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Using Client's Routine Urinalysis Records From Multiple Treatment Systems to Model Five-Year Opioid Substitution Treatment Outcomes.

Comiskey, Catherine M; Snel, Anne.
Subst Use Misuse; 51(4): 498-507, 2016.
Artículo en Inglés | MEDLINE | ID: mdl-26942315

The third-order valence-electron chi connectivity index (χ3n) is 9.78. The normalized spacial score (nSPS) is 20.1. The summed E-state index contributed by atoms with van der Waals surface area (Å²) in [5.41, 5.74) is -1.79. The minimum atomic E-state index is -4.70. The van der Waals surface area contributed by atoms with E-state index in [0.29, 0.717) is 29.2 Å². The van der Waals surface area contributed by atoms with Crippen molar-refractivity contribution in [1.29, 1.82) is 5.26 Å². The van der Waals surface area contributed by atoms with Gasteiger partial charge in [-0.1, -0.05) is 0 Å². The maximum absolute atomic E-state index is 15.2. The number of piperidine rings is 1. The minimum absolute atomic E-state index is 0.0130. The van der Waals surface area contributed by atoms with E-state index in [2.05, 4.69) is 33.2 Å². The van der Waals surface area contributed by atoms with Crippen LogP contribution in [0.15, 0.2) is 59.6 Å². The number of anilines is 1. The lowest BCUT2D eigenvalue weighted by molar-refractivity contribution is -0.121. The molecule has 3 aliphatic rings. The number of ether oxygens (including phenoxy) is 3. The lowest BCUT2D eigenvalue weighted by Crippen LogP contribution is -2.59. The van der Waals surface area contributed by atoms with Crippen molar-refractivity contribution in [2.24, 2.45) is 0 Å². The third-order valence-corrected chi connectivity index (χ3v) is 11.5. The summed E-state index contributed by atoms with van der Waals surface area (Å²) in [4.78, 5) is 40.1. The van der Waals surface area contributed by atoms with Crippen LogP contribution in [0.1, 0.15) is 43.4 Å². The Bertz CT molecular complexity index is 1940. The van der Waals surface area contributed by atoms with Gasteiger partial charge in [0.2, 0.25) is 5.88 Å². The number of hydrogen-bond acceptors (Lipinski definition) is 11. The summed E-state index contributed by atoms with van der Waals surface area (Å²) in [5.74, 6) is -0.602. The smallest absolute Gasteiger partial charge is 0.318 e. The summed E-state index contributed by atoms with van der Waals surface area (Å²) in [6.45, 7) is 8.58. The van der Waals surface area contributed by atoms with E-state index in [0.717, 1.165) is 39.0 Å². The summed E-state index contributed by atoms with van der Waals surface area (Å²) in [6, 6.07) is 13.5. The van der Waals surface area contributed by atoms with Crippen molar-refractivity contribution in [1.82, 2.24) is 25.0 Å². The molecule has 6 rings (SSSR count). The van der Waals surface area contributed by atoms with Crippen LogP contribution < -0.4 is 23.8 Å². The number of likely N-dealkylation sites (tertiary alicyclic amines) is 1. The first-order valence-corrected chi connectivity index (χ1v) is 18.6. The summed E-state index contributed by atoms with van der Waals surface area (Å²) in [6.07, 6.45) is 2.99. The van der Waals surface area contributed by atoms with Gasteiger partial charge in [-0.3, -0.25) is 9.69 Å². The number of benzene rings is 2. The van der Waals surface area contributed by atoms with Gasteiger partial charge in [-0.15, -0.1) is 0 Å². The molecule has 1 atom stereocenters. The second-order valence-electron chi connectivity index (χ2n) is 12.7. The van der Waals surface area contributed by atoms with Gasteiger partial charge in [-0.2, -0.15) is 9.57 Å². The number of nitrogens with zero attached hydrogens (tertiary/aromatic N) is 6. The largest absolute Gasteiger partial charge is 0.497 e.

BACKGROUND: At global, national, and local level, the need for ongoing, timely and cost efficient, comprehensive drug treatment monitoring, and evaluation systems have clearly been well recognized. OBJECTIVES: To test the feasibility of linking laboratory data and client intake data and its usefulness for modeling retrospectively, for the first time, 5-year longitudinal drug treatment outcomes in an Irish opiate treatment setting. METHODS: A multisite, retrospective, longitudinal cohort study was implemented to evaluate outcomes for opiate users based on 1.7 million routine urinalysis results collected from 4,518 individuals presenting for opioid substitution treatment in Ireland from January 2006 to December 2010. RESULTS: Analysis of opiates, cocaine, benzodiazepine, and cannabis use at treatment intake, 6 months and at 1-5 year follow-ups revealed differences in urinalysis protocols; significant differences in age of first drug use between those using and not using opiates at 5 years; significant decreases in opiate use; increases in benzodiazepine use and significant increasing effects of concurrent cocaine and benzodiazepine use on the odds of using opiates. Time series analysis of weekly proportions opiate positive predicted 16% (95% confidence interval: 7%-25%) of clients would be opiate positive 5 years postinitial intake. CONCLUSIONS IMPORTANCE: Underutilized urinalysis data can be used to address the need for cost effective, efficient evidence of drug-treatment outcomes across time, place, and systems. Linking and matching the cross-sectional data across sites and times also revealed where improvements in electronic records could be made.